Lyndon Johnson is miserable. He knows he is losing his dream of a Great Society. But he doesn't know how to stop the war in Vietnam. He doesn't seem to be able to admit that he has made a mistake. And he has started saying things that aren't quite true. He has said, "We are not going to send American boys thousands of miles from home to do what Asian boys ought to be doing for themselves." But he is already doing just that. And he has said all the bombing is aimed at military targets. But reporters tell of houses, schools, and stores flattened by bombs. President Johnson keeps saying that we are winning the war and it will soon be over. But television makes people realize he isn't telling the complete truth. For the first time in history, people at home can see exactly what war is like. The TV screen shows dead American soldiers and dead Vietnamese. Pentagon officials like Assistant Secretary of Defense John McNaughton worry about the impact of all the coverage. "There may be a limit beyond which many Americans will not permit the United States to go," McNaughton says. "The picture of the world's greatest superpower killing or seriously injuring 1,000 non-combatants a week is not a pretty one."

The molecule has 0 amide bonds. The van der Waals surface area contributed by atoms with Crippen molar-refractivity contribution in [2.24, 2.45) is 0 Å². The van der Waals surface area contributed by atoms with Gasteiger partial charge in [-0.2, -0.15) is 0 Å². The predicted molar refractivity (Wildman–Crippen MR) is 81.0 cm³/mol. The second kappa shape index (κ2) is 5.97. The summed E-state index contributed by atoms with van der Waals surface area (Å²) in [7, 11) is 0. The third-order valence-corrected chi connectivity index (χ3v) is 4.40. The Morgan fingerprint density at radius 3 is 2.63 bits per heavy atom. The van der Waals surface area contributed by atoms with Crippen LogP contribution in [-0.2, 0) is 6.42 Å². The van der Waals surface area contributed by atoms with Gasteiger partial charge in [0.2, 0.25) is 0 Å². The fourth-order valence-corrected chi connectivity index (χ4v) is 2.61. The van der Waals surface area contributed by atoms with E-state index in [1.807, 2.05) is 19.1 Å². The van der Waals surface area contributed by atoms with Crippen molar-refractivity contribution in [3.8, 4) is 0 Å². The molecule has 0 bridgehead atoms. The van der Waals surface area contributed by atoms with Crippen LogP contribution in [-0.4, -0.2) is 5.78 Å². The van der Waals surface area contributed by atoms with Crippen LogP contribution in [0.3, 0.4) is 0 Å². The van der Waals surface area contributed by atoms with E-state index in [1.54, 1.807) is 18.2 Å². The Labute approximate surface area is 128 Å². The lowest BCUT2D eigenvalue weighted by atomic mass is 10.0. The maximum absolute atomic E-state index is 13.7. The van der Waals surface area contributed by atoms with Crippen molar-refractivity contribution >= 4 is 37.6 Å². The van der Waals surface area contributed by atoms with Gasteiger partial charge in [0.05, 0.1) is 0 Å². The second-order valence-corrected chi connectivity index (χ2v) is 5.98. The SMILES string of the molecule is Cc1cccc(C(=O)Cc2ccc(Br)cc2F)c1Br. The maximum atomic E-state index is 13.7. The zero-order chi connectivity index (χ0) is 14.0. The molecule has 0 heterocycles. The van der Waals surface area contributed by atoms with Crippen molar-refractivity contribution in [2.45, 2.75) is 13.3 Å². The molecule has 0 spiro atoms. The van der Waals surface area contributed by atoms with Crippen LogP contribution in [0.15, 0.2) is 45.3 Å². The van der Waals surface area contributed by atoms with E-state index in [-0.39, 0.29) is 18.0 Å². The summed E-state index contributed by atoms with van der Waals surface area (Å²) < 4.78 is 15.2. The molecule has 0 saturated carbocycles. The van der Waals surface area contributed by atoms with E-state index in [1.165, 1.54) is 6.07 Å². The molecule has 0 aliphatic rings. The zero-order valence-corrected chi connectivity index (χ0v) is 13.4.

At first, it is mostly students on college campuses who begin demonstrating against the war. Then more and more Americans begin to join them. Martin Luther King, Jr., is now leading anti-war protests as well as civil rights marches. Ministers of many faiths are doing the same thing. The college protests begin to get ugly and violent. And then the cities, especially those in the North, start exploding.